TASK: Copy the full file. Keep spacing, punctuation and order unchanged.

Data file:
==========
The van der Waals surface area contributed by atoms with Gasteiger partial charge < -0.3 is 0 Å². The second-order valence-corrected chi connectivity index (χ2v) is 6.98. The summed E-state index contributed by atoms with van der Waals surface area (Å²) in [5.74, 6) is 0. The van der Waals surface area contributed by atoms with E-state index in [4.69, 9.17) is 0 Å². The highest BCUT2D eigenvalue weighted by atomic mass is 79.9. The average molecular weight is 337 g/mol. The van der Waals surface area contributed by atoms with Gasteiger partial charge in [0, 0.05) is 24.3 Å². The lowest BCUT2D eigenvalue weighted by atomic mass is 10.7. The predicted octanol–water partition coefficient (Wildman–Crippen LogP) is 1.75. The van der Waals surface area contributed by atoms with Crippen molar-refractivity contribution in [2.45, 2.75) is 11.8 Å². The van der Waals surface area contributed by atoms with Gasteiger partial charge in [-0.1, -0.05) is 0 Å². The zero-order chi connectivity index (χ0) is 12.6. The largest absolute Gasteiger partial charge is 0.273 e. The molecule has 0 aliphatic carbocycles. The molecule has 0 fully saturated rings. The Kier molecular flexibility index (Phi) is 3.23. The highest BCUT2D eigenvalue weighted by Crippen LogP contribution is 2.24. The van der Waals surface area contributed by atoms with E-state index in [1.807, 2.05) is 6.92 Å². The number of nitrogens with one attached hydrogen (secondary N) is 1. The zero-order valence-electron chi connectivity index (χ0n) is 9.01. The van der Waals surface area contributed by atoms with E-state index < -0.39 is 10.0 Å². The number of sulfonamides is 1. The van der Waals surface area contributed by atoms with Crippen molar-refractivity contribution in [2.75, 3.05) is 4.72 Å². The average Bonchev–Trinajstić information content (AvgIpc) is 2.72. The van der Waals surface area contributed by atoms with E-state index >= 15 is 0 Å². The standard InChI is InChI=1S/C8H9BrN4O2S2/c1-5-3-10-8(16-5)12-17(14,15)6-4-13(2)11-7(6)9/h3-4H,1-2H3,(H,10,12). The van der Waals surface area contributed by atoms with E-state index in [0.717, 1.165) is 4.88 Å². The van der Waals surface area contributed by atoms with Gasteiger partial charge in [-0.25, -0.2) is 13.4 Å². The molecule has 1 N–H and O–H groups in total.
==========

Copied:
The van der Waals surface area contributed by atoms with Gasteiger partial charge < -0.3 is 0 Å². The second-order valence-corrected chi connectivity index (χ2v) is 6.98. The summed E-state index contributed by atoms with van der Waals surface area (Å²) in [5.74, 6) is 0. The van der Waals surface area contributed by atoms with E-state index in [4.69, 9.17) is 0 Å². The highest BCUT2D eigenvalue weighted by atomic mass is 79.9. The average molecular weight is 337 g/mol. The van der Waals surface area contributed by atoms with Gasteiger partial charge in [0, 0.05) is 24.3 Å². The lowest BCUT2D eigenvalue weighted by atomic mass is 10.7. The predicted octanol–water partition coefficient (Wildman–Crippen LogP) is 1.75. The van der Waals surface area contributed by atoms with Crippen molar-refractivity contribution in [2.45, 2.75) is 11.8 Å². The van der Waals surface area contributed by atoms with Gasteiger partial charge in [-0.1, -0.05) is 0 Å². The zero-order chi connectivity index (χ0) is 12.6. The largest absolute Gasteiger partial charge is 0.273 e. The molecule has 0 aliphatic carbocycles. The molecule has 0 fully saturated rings. The Kier molecular flexibility index (Phi) is 3.23. The highest BCUT2D eigenvalue weighted by Crippen LogP contribution is 2.24. The van der Waals surface area contributed by atoms with E-state index in [1.807, 2.05) is 6.92 Å². The number of nitrogens with one attached hydrogen (secondary N) is 1. The zero-order valence-electron chi connectivity index (χ0n) is 9.01. The van der Waals surface area contributed by atoms with E-state index < -0.39 is 10.0 Å². The number of sulfonamides is 1. The van der Waals surface area contributed by atoms with Crippen molar-refractivity contribution in [2.75, 3.05) is 4.72 Å². The average Bonchev–Trinajstić information content (AvgIpc) is 2.72. The van der Waals surface area contributed by atoms with E-state index >= 15 is 0 Å². The standard InChI is InChI=1S/C8H9BrN4O2S2/c1-5-3-10-8(16-5)12-17(14,15)6-4-13(2)11-7(6)9/h3-4H,1-2H3,(H,10,12). The van der Waals surface area contributed by atoms with E-state index in [0.717, 1.165) is 4.88 Å². The van der Waals surface area contributed by atoms with Gasteiger partial charge in [-0.25, -0.2) is 13.4 Å². The molecule has 1 N–H and O–H groups in total.